VERIFIED: Santa’s Heartbreaking Hospital Visit With Dying Boy Proven to Be True [VIDEO]

 VERIFIED: Santa’s Heartbreaking Hospital Visit With Dying Boy Proven to Be True [VIDEO]

On Monday, December 12, 2016 we and many other media outlets, independent and mainstream alike, ran a story about Eric Schmitt-Matzen, a Knoxville, Tennessee, man who told a truly heartbreaking story about his last moments with a dying boy.

It is the kind of story that pulls so hard at your heart strings that if you don’t have tears in your eyes after reading, then you might want to check your pulse to see if you’re still alive.

In the days that followed, many details were called into question and because the story could not be substantiated, the story was then claimed to be a hoax by those same media outlets, including one of our own:

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The liberal, Facebook ‘fact-checker’ known as Snopes declared it to be “unproven”.

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The following key bits of information which were missing from the story are as follows:

  • The date this happened (a subsequent interview with Venable indicates it was “about a month ago,” but he clearly doesn’t know).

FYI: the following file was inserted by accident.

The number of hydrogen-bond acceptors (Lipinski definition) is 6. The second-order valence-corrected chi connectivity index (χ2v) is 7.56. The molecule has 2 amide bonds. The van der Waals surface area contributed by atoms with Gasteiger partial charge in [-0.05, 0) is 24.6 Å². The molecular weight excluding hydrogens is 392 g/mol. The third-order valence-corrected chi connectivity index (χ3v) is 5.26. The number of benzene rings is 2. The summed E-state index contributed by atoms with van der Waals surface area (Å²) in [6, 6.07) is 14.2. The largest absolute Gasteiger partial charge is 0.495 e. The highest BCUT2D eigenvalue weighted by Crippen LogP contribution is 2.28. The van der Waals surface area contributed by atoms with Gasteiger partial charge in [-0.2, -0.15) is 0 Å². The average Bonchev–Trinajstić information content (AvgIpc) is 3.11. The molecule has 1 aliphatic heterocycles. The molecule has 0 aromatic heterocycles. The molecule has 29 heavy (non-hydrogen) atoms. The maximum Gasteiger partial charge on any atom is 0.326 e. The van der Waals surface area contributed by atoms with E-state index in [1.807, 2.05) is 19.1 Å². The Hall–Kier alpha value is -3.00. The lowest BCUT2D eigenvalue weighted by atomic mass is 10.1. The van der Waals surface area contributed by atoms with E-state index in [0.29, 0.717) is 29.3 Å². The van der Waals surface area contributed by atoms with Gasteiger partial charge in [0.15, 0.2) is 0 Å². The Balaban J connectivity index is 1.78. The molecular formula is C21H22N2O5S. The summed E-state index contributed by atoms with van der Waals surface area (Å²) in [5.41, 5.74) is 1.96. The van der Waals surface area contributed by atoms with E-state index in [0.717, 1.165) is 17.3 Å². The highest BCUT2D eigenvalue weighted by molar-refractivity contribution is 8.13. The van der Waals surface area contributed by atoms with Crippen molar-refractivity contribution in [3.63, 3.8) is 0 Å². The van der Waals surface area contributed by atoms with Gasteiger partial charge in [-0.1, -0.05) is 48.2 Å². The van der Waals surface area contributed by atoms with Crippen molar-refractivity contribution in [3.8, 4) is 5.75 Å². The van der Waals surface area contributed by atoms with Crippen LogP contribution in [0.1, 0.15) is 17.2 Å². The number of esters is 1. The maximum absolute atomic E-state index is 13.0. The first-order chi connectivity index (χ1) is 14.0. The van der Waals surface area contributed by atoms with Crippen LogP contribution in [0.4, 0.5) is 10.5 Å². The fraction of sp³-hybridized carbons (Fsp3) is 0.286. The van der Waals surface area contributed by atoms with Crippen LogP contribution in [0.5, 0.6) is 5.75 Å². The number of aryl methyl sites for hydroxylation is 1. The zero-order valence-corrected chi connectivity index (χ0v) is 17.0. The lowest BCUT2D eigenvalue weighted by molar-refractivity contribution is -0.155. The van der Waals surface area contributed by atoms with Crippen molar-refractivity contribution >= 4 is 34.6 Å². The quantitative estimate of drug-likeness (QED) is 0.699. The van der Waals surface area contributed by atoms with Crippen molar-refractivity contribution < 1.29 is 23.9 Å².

• The name of the nurse who called Schmitt-Matzen urging him to rush to the hospital to see the dying boy.
  • The name of the hospital.
  • The name (even a first name) of the boy.
  • The name of the family.
  • A statement from anyone else who was there (according to Schmitt-Matzen there were many witnesses), or anyone else at all, including his wife who seems to have been out town during a key portion of the story.

As it turns out, Eric Schmitt-Matzen, whose Santa story was originally shared by Knoxville News Sentinel columnist Sam Venable, says the account of a terminally ill five-year-old boy dying in his arms at a hospital is true.

WBIR 10 News out of Knoxville, Tennessee has independently verified several critical details of this story, but has agreed not to publish those for the sake of privacy. Schmitt-Matzen maintains his desire to protect all names involved.

From WBIR 10 News:

Schmitt-Matzen’s wife, Sharon, of 38 years spoke with 10News on Wednesday night and also helped fill in details of her husband’s story and his response to what happened that day in what she said was mid-October. That differs from Schmitt-Matzen’s original account of the timeline, in which he said the death happened “about six weeks ago.” Schmitt-Matzen told 10 News he had the time wrong and that his wife remembers those things better than he does.

“I know how he reacted that next morning, and this is something that weighed so heavy on him,” Sharon Schmitt-Matzen said of her husband’s experience. “I just know that he just needed time by himself to accept what happened because he obviously wasn’t prepared for a child to die in his arms.”

Out of a promise of privacy to the family and the nurse, Schmitt-Matzen has not revealed any names or identifying details.

Eric and Sharon Schmitt-Matzen admit if the nurse would come forward and verify this story, that would address a lot of questions. They also said the family – if they choose to speak – could confirm the facts as well.

Sharon said she hopes the nurse “would, at least, step forward and say, ‘Yes, I did call Eric and I can verify that he came.'”